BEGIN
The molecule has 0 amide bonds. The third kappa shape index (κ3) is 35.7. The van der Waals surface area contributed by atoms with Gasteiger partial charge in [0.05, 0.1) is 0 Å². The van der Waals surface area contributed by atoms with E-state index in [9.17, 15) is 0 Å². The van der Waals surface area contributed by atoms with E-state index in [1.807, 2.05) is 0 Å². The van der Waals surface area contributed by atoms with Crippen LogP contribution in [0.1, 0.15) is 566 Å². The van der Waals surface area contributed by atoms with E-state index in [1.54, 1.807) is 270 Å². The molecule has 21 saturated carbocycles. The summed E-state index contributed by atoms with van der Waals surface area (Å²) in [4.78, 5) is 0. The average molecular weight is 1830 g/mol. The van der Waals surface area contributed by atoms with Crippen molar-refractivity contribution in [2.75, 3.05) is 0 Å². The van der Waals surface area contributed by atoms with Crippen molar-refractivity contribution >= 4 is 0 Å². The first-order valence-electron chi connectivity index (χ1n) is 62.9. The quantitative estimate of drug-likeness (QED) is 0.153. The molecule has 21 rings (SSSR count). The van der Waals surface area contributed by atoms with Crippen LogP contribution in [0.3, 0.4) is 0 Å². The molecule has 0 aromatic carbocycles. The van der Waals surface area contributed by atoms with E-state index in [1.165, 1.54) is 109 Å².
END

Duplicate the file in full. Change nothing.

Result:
The molecule has 0 amide bonds. The third kappa shape index (κ3) is 35.7. The van der Waals surface area contributed by atoms with Gasteiger partial charge in [0.05, 0.1) is 0 Å². The van der Waals surface area contributed by atoms with E-state index in [9.17, 15) is 0 Å². The van der Waals surface area contributed by atoms with E-state index in [1.807, 2.05) is 0 Å². The van der Waals surface area contributed by atoms with Crippen LogP contribution in [0.1, 0.15) is 566 Å². The van der Waals surface area contributed by atoms with E-state index in [1.54, 1.807) is 270 Å². The molecule has 21 saturated carbocycles. The summed E-state index contributed by atoms with van der Waals surface area (Å²) in [4.78, 5) is 0. The average molecular weight is 1830 g/mol. The van der Waals surface area contributed by atoms with Crippen molar-refractivity contribution in [2.75, 3.05) is 0 Å². The van der Waals surface area contributed by atoms with Crippen molar-refractivity contribution >= 4 is 0 Å². The first-order valence-electron chi connectivity index (χ1n) is 62.9. The quantitative estimate of drug-likeness (QED) is 0.153. The molecule has 21 rings (SSSR count). The van der Waals surface area contributed by atoms with Crippen LogP contribution in [0.3, 0.4) is 0 Å². The molecule has 0 aromatic carbocycles. The van der Waals surface area contributed by atoms with E-state index in [1.165, 1.54) is 109 Å².